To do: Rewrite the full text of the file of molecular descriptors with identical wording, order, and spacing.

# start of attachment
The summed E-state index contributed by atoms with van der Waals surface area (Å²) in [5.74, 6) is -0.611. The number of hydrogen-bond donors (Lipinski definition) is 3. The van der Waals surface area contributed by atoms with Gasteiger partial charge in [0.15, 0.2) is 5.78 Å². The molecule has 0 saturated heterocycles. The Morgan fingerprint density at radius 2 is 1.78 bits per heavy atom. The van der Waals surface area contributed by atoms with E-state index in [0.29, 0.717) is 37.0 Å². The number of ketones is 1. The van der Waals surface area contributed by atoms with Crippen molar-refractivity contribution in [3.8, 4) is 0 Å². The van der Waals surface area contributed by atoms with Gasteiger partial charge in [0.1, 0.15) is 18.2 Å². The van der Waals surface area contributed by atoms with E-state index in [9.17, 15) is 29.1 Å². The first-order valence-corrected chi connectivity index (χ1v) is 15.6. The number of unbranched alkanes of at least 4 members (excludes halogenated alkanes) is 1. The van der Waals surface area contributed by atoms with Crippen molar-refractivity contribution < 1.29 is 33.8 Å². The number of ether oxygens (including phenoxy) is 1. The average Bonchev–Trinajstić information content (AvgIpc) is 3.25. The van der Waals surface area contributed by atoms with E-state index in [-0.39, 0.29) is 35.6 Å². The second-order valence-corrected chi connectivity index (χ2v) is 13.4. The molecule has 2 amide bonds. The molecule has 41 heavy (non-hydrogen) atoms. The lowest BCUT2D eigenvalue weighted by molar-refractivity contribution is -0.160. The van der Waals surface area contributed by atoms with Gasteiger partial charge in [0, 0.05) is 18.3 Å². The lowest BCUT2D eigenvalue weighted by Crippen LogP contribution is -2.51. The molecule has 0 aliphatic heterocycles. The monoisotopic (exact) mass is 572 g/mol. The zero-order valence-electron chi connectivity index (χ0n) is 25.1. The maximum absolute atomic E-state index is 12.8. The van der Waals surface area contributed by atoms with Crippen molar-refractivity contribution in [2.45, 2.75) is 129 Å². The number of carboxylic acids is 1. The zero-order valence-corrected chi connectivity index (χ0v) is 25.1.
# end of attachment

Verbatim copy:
The summed E-state index contributed by atoms with van der Waals surface area (Å²) in [5.74, 6) is -0.611. The number of hydrogen-bond donors (Lipinski definition) is 3. The van der Waals surface area contributed by atoms with Gasteiger partial charge in [0.15, 0.2) is 5.78 Å². The molecule has 0 saturated heterocycles. The Morgan fingerprint density at radius 2 is 1.78 bits per heavy atom. The van der Waals surface area contributed by atoms with E-state index in [0.29, 0.717) is 37.0 Å². The number of ketones is 1. The van der Waals surface area contributed by atoms with Crippen molar-refractivity contribution in [3.8, 4) is 0 Å². The van der Waals surface area contributed by atoms with Gasteiger partial charge in [0.1, 0.15) is 18.2 Å². The van der Waals surface area contributed by atoms with E-state index in [9.17, 15) is 29.1 Å². The first-order valence-corrected chi connectivity index (χ1v) is 15.6. The number of unbranched alkanes of at least 4 members (excludes halogenated alkanes) is 1. The van der Waals surface area contributed by atoms with Crippen molar-refractivity contribution < 1.29 is 33.8 Å². The number of ether oxygens (including phenoxy) is 1. The average Bonchev–Trinajstić information content (AvgIpc) is 3.25. The van der Waals surface area contributed by atoms with E-state index in [-0.39, 0.29) is 35.6 Å². The second-order valence-corrected chi connectivity index (χ2v) is 13.4. The molecule has 2 amide bonds. The molecule has 41 heavy (non-hydrogen) atoms. The lowest BCUT2D eigenvalue weighted by molar-refractivity contribution is -0.160. The van der Waals surface area contributed by atoms with Gasteiger partial charge in [0, 0.05) is 18.3 Å². The lowest BCUT2D eigenvalue weighted by Crippen LogP contribution is -2.51. The molecule has 0 aliphatic heterocycles. The monoisotopic (exact) mass is 572 g/mol. The zero-order valence-electron chi connectivity index (χ0n) is 25.1. The maximum absolute atomic E-state index is 12.8. The van der Waals surface area contributed by atoms with Crippen molar-refractivity contribution in [2.45, 2.75) is 129 Å². The number of carboxylic acids is 1. The zero-order valence-corrected chi connectivity index (χ0v) is 25.1.